Opening Statements: Wizards vs Pistons, Game 60 | Wizards Blog Truth About

Opening Statements: Wizards vs Pistons, Game 60

Updated: February 28, 2015

Teams: Wizards vs Pistons
Time: 7:00 p.m. ET
Venue: Verizon Center, Washington, District of Columbia
Television: CSN
Radio: WFED-AM 1500/WTEM-FM 99.1
Spread: Wizards favored by 4 points.

What comes after a must-win? Who knows. The Wizards are beyond that territory. They are in ‘let’s just try to be professionals and play basketball’ mode, whatever that means for them at this stage.

Losers of six straight and 11 out of 13, the Wizards know that whatever they need to change starts on the court and it starts in one game. No coaching move or free agent signing is going to help them right now, nor should it be reasonably or rationally expected that a drastic change with 23 games left will even be a good thing at this point of no return in the season. Save it for the offseason. I will say this: Some closely familiar with the team and the locker room are surprised by how up-beat and positive the environment has been, all thing considered. Wizards fans might be panicking, national pundits might be circling bloody waters, but the Wizards are not. Yet.

Otherwise, Bradley Beal (after an eight-game absence) and Paul Pierce (two-game absence) will return to the court tonight versus Detroit, and both will be in the starting lineup. Let’s get into some basketball concepts and stats before the game…

In the five games since the All-Star break, all losses for the Wizards, John Wall has attempted 20 percent of the team’s field goals, and Nene and Gortat have combined for 22.5 percent. Now, I can’t speak on whether these ratios are good or ideal or intended, but especially with Beal out (and Pierce for a couple games), one would think that Washington, a team with two traditional bigs, would try to get them the ball more for points. Of course, without 3-point shooting to spread the floor, opposing defenses will pack the paint. That does not make the 14 total attempts between Gortat and Nene in Philadelphia on Friday night any less baffling.

Randy Wittman, before the game, on if they need to get the bigs more touches:

“Yes, but then they got to do something with the touches. We’ve got to have guys that when the opportunity is there to take advantage of those opportunities, too. I feel that it’s always important for us, especially in transition, that’s the easiest time to attack on the inside, when you don’t have a layup, you don’t have a 3-point shot, to pound inside … the defense isn’t set. We can do a better job of that, and then our bigs got to do a better job of making something with it.”

Statistics, for sure, are not certain, but they are a starting point. Pick-and-roll (P&R) action is a staple of the NBA, so where do John Wall, Nene, Marcin Gortat, and the rest of the Wizards stand?

Synergy play-tracking data, now available via, gives us a glimpse of the environment. One capture tracks P&R from the perspective of the ball handler and the roll man. This particular statistic, however, is not complete in that publicly available data is only tied to whether the ball handler or roll man ends the possession with a shot attempt, a trip to the free throw line, or a turnover. It does not necessarily give us an idea of what secondary action is created passing out of initial P&R action—by the ball handler or roll man.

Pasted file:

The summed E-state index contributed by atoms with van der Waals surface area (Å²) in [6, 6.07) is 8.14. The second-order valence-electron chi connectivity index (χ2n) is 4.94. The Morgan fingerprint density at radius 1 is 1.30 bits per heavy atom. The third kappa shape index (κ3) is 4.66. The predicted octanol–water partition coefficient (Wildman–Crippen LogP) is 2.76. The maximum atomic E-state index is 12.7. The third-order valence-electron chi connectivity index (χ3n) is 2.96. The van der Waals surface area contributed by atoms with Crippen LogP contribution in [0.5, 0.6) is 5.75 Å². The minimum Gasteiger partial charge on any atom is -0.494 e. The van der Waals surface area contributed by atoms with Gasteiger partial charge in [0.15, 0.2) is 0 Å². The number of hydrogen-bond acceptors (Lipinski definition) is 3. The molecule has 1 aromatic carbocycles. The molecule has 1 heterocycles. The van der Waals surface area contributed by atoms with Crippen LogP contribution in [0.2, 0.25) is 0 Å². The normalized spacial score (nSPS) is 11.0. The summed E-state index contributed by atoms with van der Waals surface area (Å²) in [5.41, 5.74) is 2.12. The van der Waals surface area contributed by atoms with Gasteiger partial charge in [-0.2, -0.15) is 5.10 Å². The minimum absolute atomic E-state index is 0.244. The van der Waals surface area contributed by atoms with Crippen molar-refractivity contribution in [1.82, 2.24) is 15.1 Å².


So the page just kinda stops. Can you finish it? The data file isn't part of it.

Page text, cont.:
Synergy also tracks general screening action (down screens, curls, fades, etc.), as well as screen/ball hand off action (what you see Nene or Gortat do with Bradley Beal so much). We are, for purposes of this exercise, going to focus on the ball handler/roll man P&R action category.

The data: 

  • Washington is 15th in the NBA in frequency of possessions that feature P&R action for the roll man (6.9%). The Wizards score 0.95 points per possession (PPP) on these play, tied with three other teams for 16th-best in the league.
  • Washington is 23rd in the NBA in frequency of possessions that feature P&R action for the ball handler (13.6%). The Wizards score 0.70 PPP on these plays, ranked 27th in the NBA.
  • Combing data from roll man and ball handler action, the Wizards ranked 13th in the NBA in frequency (22.3%) and 25th in PPP (0.79).

Not the best reflection here, especially for the ball handler (we can get into Wall’s specific stats in a later post).

I asked Wittman where he thought the Wizards stood in terms of their P&R frequency and if that needs to increase:

“I don’t know what the … you’re going to have to ask the analytical guys. I don’t know what the percent is. We use it a lot.

“Again, you’ve got to have the guys that can run the pick-and-rolls, too. Obviously with Brad (Beal) being out takes away a guy, Paul (Pierce) being out takes away a guy that has the ability to put the ball on the floor and get into a seams off pick-and-rolls. That hurt us a little bit, no question. So that frequency should be more obviously now that we have those guys back.”


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Kyle Weidie
Founder / Editor / Reporter / Writer at TAI
Kyle founded TAI in 2007 and has been weaving in and out the world of Wizards ever since, ducking WittmanFaces, jumping over G-Wiz, and avoiding stints on the DNP-Conditioning list. He has covered the Washington pro basketball team as a member of the media since 2009. Kyle currently lives in Brooklyn, NY with his wife, loves basketball, and has no pets.